CAFE has been brutal for the US manufacturers. Holman Jenkins has covered this extensively for the WSJ. He points out that Wagner Act + UAW + CAFE = eventual BK. Because a relatively high proportion of the costs of small, efficient cars comes from labor, the Big 3 are totally unable to compete in this space.

They should make muscle cars, trucks, SUV's, and Caddys. Let the companies that can profitably compete in the small car space do so.

Craig writes:

That's odd, I thought that those evil rent-seeking corporations always "captured" the regulators.

SydB writes:

"Alan Reynolds points out that CAFE is killing General Motors."

Any specific facts on how CAFE has been killing GM so far? It doesn't seem that the referenced opinion provides such facts.

Mike Hammock writes:

I am confused. Are you actually arguing that the fuel tax should be zero? That is a very uncommon argument among economists, for two reasons.

1) Fuel taxes are one of the few taxes that (loosely) link consumption of a government-provided good to the price paid by its consumers. That is, people who drive more pay more.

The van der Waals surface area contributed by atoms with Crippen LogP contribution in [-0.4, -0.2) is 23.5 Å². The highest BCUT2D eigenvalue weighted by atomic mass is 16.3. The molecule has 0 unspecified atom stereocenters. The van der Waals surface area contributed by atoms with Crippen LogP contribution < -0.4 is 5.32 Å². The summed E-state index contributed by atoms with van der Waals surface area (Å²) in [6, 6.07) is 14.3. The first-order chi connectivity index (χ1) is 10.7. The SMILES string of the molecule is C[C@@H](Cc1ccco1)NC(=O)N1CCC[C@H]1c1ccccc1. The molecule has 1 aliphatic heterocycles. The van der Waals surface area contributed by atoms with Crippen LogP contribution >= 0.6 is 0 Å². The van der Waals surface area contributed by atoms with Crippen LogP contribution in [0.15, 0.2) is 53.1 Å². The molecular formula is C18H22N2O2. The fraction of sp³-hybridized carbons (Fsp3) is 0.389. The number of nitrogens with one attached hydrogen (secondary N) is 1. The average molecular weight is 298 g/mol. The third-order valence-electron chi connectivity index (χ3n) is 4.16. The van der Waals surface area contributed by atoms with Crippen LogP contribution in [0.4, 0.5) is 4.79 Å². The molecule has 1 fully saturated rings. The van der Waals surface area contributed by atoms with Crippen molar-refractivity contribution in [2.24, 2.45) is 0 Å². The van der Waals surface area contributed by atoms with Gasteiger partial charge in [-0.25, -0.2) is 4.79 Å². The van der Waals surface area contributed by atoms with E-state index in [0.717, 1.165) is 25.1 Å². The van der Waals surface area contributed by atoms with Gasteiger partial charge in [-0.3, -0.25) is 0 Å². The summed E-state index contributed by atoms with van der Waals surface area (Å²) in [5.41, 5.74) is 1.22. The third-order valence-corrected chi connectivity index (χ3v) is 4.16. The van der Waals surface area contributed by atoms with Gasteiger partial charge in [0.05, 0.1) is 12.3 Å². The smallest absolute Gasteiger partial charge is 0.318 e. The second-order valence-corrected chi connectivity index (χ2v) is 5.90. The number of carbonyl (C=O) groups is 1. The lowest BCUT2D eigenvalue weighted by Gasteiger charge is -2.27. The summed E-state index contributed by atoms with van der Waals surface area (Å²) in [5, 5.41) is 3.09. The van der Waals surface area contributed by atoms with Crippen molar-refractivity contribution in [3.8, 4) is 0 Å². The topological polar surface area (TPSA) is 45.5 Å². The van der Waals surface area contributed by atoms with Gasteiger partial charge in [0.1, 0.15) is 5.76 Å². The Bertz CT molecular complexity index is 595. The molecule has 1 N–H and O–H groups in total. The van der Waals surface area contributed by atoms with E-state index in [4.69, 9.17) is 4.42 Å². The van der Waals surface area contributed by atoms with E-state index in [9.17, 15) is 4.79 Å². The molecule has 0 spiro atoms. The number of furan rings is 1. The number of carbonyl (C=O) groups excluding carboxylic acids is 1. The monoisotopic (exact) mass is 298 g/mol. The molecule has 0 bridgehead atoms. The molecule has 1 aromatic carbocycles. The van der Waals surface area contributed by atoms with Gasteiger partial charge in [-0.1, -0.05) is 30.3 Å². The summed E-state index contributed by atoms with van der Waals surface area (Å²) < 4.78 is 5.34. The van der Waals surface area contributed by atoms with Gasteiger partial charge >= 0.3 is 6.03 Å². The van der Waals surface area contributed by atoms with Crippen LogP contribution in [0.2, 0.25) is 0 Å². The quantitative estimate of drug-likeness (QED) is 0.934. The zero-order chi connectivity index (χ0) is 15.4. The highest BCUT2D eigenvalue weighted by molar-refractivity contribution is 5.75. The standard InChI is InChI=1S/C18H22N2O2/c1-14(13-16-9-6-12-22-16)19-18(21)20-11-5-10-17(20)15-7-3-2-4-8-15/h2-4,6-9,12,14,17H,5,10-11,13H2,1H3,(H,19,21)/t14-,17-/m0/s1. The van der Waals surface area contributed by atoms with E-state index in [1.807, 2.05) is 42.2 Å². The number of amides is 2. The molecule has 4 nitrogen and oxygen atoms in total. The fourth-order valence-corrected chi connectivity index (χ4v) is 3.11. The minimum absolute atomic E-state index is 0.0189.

2) Because car emissions produce negative externalities, taxing them is an efficient way to raise revenue--efficient because it reduces the negative externality. If the tax is not set too high, it may not even create a deadweight loss.

If I were cutting taxes, taxes on dirty fuels would be one of the last places I would look for cuts.

Liam McDonald writes:


Interesting points, however a fuel tax is a heavier burden on low income familes as a larger percentage of their income must be spent on fuel. People do not drive more because they can in most cases but because they have to.

Jeremy, Alabama writes:

Simple plan that could have saved GM:

- End CAFE: allows GM to build profitable cars that Americans want

- Sales tax (Fair Tax) replaces corporate and income tax: all cars, from all countries, pay the same tax!

- End Federal pension guarantee: forces unions to renegotiate in good faith, or lose everything

Mike Hammock writes:


That is true, not only for gasoline, but for most sales taxes. I think it makes more sense to deal with that sort of problem through income redistribution (either with spending or income tax policy) rather than through excise taxes, though. An increase in the EITC could be funded with pollution taxes, or we could use pollution taxes to eliminate payroll taxes.